Table of Contents
- Latin America’s Financial Inclusion in Figures
- Main Barriers to Financial Inclusion in Latin America
- The Gender Gap in Latin America’s Financial Inclusion
- Next Steps for Financial Inclusion in Latin America
- How Strands can Help you Lead Financial Inclusion in Latin America
Financial inclusion in Latin America is not only about helping individuals but also about driving societal and economic progress too. This challenge needs to be addressed by private sector businesses, governments, and non-profit organizations. But especially banks and financial institutions hold the key to lead the financial accessibility growth.
In this article, we discuss the current situation of financial inclusion in Latin America. To do so, we’ll explore the impact of technology on fighting the main barriers that its population face, and how digital innovation and fintech players are positively impacting the perception of consumers and accelerating financial services accessibility.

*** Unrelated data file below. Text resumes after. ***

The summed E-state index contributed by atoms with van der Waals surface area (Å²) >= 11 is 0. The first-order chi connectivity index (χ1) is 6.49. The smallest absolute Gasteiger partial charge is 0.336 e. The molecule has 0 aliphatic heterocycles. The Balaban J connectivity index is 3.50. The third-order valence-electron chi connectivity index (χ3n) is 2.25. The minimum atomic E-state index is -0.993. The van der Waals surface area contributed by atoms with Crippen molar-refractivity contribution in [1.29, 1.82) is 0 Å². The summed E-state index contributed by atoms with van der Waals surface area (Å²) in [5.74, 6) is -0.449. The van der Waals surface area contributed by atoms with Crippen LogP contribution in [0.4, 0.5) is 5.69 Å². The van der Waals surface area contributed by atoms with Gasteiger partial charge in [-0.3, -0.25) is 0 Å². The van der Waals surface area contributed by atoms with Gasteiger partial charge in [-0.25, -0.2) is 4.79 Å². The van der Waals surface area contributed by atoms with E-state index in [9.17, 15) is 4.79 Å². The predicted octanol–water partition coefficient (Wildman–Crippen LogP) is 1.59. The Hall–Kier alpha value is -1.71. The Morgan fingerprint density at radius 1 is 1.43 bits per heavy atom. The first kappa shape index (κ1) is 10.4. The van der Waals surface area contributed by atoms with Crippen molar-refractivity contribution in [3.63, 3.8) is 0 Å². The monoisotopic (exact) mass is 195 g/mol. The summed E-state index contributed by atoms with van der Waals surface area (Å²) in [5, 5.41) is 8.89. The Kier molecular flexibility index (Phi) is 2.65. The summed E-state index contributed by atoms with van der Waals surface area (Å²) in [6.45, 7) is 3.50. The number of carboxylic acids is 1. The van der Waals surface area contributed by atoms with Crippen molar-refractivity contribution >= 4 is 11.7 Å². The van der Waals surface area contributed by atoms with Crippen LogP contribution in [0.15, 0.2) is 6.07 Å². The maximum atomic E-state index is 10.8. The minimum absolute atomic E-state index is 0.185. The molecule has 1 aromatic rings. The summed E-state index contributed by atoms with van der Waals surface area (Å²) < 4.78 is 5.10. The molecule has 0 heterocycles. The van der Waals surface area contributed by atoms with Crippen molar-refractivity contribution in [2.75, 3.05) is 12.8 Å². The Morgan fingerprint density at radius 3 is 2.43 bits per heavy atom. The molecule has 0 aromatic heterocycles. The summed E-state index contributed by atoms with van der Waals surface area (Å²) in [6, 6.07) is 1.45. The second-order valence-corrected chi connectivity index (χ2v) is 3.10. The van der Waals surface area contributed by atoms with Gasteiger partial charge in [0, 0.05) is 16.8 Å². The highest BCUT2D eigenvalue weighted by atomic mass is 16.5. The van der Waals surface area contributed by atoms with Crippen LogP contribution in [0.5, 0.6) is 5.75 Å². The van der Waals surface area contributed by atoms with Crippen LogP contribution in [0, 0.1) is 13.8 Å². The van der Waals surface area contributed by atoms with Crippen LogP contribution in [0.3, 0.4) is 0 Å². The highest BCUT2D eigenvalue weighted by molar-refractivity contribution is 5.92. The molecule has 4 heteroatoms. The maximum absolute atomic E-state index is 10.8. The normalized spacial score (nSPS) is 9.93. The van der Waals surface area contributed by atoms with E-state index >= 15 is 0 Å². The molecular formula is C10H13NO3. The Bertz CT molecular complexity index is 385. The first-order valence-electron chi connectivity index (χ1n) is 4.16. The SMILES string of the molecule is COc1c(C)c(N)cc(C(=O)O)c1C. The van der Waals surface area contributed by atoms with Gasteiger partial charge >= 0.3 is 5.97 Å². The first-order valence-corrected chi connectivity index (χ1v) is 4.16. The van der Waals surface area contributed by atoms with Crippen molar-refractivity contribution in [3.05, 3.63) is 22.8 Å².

Keep reading and join us in a financial transformation for a more inclusive future in Latin America.
Latin America’s Financial Inclusion in Figures
→ 79% of individuals in Latin America have access only to basic financial products and services.
→ 58% of Latin Americans own a Credit card, while access to loans, insurance, or investment products is limited to just 3 out of 10 individuals.
→ Accounts are held by 59% of individuals with low income and 40% of people residing in small city areas.
Main Barriers to Financial Inclusion in Latin America
The lack of opportunities for financial education and responsible credit use is depriving consumers from the necessary tools to manage credit effectively. Which means a reduction in their chances of having long-term financial well-being.
Low access to credit
As per Mastercard’s findings, 77% of the surveyed individuals have never sought a financial product, while 42% have been rejected, especially in the context of credit card applications.
Improving consumers’ access to credits is an essential aspect of advancing financial inclusion, as it directly contributes to reducing financial vulnerability, especially during times of crisis.